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1. Noun

1.1. I would like to go *to London* this summer.

2. I would like to go *somewhere* this summer.

3. Indefinite pronouns do not refer to a specific person, place, or thing. In English, there is a particular group of indefinite pronouns formed with a quantifier or distributive preceeded by any, some, every and no.

3.1. All

3.1.1. Person Everyone - Everybody

3.1.2. Place Everywhere

3.1.3. Thing Everything

3.2. Part (positive)

3.2.1. Person Someone - Somebody

3.2.2. Place Somewhere

3.2.3. Thing Something

3.3. Part (Negative)

3.3.1. Person Anyone- Anybody

3.3.2. Place Anywhere

3.3.3. Thing Anything

3.4. Person

3.4.1. No one - Nobody

3.5. None

3.5.1. Place Nowhere

3.5.2. Thing Nothing

4. Indefinite pronouns with some and any are used to describe indefinite and incomplete quantities in the same way that some and any are used alone. Indefinite pronouns are placed in the same location as a noun would go in the sentence.

4.1. Example

4.1.1. Indefinite Pronoun

5. In affirmative sentences, indefinite pronouns using some are used to describe an indefinite quantity, the indefinite pronouns with every are used to describe a complete quantity, and the pronouns with no are used to describe an absence. Indefinite pronouns with no are often used in affirmative sentences with a negative meaning, but these are nevertheless not negative sentences because they are lacking the word not.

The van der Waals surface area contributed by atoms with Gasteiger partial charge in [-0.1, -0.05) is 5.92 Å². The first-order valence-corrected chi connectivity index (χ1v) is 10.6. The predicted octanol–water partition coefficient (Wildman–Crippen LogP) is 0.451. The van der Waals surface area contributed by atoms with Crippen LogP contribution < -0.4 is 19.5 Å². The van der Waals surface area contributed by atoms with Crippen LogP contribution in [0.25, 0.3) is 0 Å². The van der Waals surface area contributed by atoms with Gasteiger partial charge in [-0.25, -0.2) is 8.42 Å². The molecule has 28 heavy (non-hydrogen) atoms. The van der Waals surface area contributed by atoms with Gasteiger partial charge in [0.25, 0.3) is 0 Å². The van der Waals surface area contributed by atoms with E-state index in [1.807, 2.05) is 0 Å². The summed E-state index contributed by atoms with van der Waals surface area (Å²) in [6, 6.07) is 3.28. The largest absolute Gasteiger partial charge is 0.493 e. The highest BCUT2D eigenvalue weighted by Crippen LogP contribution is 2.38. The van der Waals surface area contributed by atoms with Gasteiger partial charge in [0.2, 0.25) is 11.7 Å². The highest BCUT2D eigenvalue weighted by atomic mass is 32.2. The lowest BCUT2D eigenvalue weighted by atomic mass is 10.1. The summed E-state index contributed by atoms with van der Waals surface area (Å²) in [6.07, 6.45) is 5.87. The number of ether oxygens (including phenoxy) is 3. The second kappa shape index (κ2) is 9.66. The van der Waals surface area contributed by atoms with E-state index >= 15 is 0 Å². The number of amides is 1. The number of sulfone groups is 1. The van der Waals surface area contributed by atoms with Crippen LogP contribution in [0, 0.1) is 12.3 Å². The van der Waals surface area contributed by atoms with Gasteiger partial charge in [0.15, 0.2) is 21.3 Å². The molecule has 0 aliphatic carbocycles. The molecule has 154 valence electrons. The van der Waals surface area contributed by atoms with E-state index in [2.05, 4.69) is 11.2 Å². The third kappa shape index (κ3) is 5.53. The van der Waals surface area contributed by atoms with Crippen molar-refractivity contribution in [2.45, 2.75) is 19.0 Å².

5.1. Examples

5.1.1. Everyone is using my cellphone.

5.1.2. Someone is eating my food.

5.1.3. No one is jumping in my bed.

5.1.4. I gave everything to Josue.

5.1.5. He saw something in the kitchen.

5.1.6. There is nothing to drink.

5.1.7. I looked everywhere for my shoes.

5.1.8. Adalberto is looking for somewhere to live.

5.1.9. There is nowhere as beautiful as Madrid.

5.2. Any and the indefinite pronouns formed with it can also be used in affirmative sentences with a meaning that is close to every: whichever person, whichever place, whichever thing, etc.

5.2.1. Examples They can choose anything from the store. You may invite anybody you want to your prom party. We can go anywhere you'd like this fall. He would give anything to get into Oxford. Terry would follow you anywhere.

6. Negative sentences can only be formed with the indefinite pronouns that include any.

6.1. Examples

6.1.1. I don't have anything to drink.

6.1.2. She didn't go anywhere last vacations.

6.1.3. I can't find anyone to come with me.

7. Negative questions, Indefinite pronouns with every, some, and any can be used to form negative questions. These questions can usually be answered with a "yes" or a "no" Pronouns formed with anyand every are used to form true questions, while those with some generally imply a question to which we already know or suspect the answer.

7.1. Examples

7.1.1. Is there anything to eat?

7.1.2. Did you go anywhere last night?

7.1.3. Is everyone here?

7.1.4. Have you looked everywhere?